Shareholder in Corporation Loses Employee Standing in Lawsuit for Disability Discrimination Under the ADA

Dr. Linda Bluestein was a shareholder in Central Wisconsin Anesthesiology S.C. and a member of its board of directors. After losing the vote that terminated her employment contract, Bluestein filed a lawsuit against the corporation for allegedly violating three statutes that protect “employees.” Those statutes were the Americans with Disabilities Act (ADA) and Title VII of the Civil Rights Act of 1964. The presiding federal judge concluded, however, that Bluestein was an employer of the corporation and not an employee. The court granted Central Wisconsin’s motion for summary judgment disposing of her lawsuit.

The 7th U.S. Circuit Court of Appeals in Chicago affirmed the trial judge’s order and applied the “non-exclusive list of six factors” that the U.S. Supreme Court adopted in Clackamas Gastroenterology Associates, P.C. v. Wells, 538 U.S. 440 (2003), as criteria for determining whether a shareholder qualifies as an employee under statutes that don’t provide a “working definition” of the word.

The U.S. Court of Appeals tangled with the question of determining the meaning of the term “employee.” The Supreme Court reasoned that, when the statute (ADA) does not provide a working definition, the courts should turn to the common law test for determining who qualifies as an employee. Clackamas Gastroenterology Associates, P.C. v. Wells, 538 U.S. 440 (2003).

In Clackamas, the court was presented with a scenario that was remarkably similar to the circumstances in Central Wisconsin. In Clackamas, a bookkeeper sued a medical clinic for disability discrimination under the ADA. Because the ADA applies only to employers whose workforce included 15 or more employees, it was necessary to determine how many “employees” the clinic employed during the relevant time period.

The court answered the question of whether the “four physicians actively engaged in medical practice as shareholders and directors of a professional corporation should be counted as ‘employees.’” 538 U.S. at 442.

In the Clackamas case, the court turned to the common law definition of “servants” in determining whether an individual is an employee. Under the common law definition, a servant is a person whose work is controlled or is subject to a right to control by the master. According to the case opinion, the Restatement (Second) of Agency, Section 2(2) and 220(2)(a), the court remarked that the element of control should be the principal guidepost in assessing whether a person is an employee.

In contrast to the definition of an employee, “an employer is the person, or group of persons, who owns and manages the enterprise. The employer can hire and fire employees, can assign tasks to employees and supervise their performance and can decide how the profits and losses of the business are to be distributed. When deciding whether shareholders or directors are employees, no one factor should be decisive, but all aspects of the relationship should be considered.”

In Bluestein’s case, there were approximately 16 physician-shareholders at the time of her termination. Bluestein asserted that she had no authority, control or influence over the board. She based this assertion on the same evidence that was found to be inadequate. She was a full member of the board and an equal shareholder entitled to vote on all matters coming before the board. Instead, she essentially alleged that she frequently found herself in the minority position when her colleagues decided question about how to run the business.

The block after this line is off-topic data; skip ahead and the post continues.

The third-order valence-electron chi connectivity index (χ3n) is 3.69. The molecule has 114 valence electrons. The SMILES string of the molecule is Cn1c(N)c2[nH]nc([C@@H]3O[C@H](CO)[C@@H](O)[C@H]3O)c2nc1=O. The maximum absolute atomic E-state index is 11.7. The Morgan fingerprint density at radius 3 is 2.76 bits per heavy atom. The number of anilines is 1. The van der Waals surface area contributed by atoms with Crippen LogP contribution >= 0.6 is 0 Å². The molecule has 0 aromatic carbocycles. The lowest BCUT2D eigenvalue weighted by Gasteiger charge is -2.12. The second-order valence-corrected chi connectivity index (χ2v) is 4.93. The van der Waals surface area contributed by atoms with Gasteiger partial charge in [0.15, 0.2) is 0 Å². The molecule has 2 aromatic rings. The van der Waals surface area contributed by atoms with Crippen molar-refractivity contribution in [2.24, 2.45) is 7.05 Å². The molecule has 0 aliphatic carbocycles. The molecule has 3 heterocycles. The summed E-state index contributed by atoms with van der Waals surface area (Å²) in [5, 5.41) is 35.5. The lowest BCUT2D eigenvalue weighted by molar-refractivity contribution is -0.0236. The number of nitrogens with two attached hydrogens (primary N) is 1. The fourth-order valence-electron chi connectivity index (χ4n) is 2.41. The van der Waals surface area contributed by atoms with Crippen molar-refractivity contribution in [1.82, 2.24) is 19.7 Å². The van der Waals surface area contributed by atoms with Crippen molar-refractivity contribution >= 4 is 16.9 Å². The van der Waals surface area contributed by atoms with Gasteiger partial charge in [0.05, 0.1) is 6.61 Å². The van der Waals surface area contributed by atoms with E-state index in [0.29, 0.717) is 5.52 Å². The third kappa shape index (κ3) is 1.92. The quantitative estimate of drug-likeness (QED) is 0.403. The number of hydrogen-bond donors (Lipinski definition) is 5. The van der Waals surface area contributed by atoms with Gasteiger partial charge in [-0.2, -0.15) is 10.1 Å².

Dr. Bluestein enjoyed the same right of control that every other physician-shareholder possessed. She possessed no more or less influence over the organization than any other shareholder.

Bluestein argued on appeal that her original contract was written before she became a full shareholder. That contract referred to Dr. Bluestein as an employee. Bluestein also noticed that she received a W-2 form indicating her wages annually. But in the Clackamus decision, it cautioned that “the mere existence of a document styled ‘employment agreement’ [should not] lead inexorably to the conclusion that either party is an employee.”

The appeals panel concluded that the language in Bluestein’s contract would not overcome the reality of her position in the professional corporation. Finally, Dr. Bluestein failed to raise a genuine issue of material fact on whether an individual who shares in the profits, losses and liabilities of the organization could be considered an employee. Taking in consideration of all six factors that are found to be elements of common law control, the appeals panel agreed that she was an employer, not an employee, which was fatal to her discrimination lawsuits.

Bluestein v. Central Wisconsin Anesthesiology, S.C., Nos. 13-3724, 14-1256, 14-1257 (7th Cir. U.S. Court of Appeals, Oct. 15, 2014).

Kreisman Law Offices has been handling commercial litigation matters, business disputes, employment contract litigation and civil trial matters for individuals, families and businesses for more than 38 years in and around Chicago, Cook County and its surrounding areas, including Midlothian, Palos Hills, Westchester, Joliet, Norwood, Northbrook, Oakbrook, Summit, Streamwood, South Holland, South Chicago Heights, South Barrington, Palatine, Hazel Crest, Harwood Heights, Hanover Park, Crestwood, Cicero, Burbank, Blue Island, Chicago (South Shore, University of Chicago, Wrigleyville, New Town, McKinley Park, Morgan Park, Lower West Side, Diversey Harbor), Hinsdale, Wheaton and Geneva, Ill.

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